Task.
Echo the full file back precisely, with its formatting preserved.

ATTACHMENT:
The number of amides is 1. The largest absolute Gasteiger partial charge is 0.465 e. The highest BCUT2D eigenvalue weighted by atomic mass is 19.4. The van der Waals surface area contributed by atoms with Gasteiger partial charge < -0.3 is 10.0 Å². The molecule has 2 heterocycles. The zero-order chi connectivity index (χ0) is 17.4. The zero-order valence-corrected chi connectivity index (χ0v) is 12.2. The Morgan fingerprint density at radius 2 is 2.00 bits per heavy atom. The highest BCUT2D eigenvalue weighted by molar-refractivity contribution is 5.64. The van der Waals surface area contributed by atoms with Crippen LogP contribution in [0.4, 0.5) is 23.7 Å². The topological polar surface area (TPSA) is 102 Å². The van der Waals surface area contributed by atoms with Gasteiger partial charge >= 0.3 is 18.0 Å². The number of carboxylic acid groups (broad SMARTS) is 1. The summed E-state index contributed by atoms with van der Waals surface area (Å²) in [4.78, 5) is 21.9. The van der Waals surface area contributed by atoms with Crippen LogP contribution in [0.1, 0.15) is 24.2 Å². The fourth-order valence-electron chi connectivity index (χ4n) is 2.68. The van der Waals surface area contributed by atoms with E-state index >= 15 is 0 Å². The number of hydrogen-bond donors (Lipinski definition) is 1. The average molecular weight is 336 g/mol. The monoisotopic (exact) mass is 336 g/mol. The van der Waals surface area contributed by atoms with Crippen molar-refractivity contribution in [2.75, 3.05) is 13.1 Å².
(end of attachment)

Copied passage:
The number of amides is 1. The largest absolute Gasteiger partial charge is 0.465 e. The highest BCUT2D eigenvalue weighted by atomic mass is 19.4. The van der Waals surface area contributed by atoms with Gasteiger partial charge < -0.3 is 10.0 Å². The molecule has 2 heterocycles. The zero-order chi connectivity index (χ0) is 17.4. The zero-order valence-corrected chi connectivity index (χ0v) is 12.2. The Morgan fingerprint density at radius 2 is 2.00 bits per heavy atom. The highest BCUT2D eigenvalue weighted by molar-refractivity contribution is 5.64. The van der Waals surface area contributed by atoms with Crippen LogP contribution in [0.4, 0.5) is 23.7 Å². The topological polar surface area (TPSA) is 102 Å². The van der Waals surface area contributed by atoms with Gasteiger partial charge >= 0.3 is 18.0 Å². The number of carboxylic acid groups (broad SMARTS) is 1. The summed E-state index contributed by atoms with van der Waals surface area (Å²) in [4.78, 5) is 21.9. The van der Waals surface area contributed by atoms with Crippen LogP contribution in [0.1, 0.15) is 24.2 Å². The fourth-order valence-electron chi connectivity index (χ4n) is 2.68. The van der Waals surface area contributed by atoms with E-state index >= 15 is 0 Å². The number of hydrogen-bond donors (Lipinski definition) is 1. The average molecular weight is 336 g/mol. The monoisotopic (exact) mass is 336 g/mol. The van der Waals surface area contributed by atoms with Crippen molar-refractivity contribution in [2.75, 3.05) is 13.1 Å².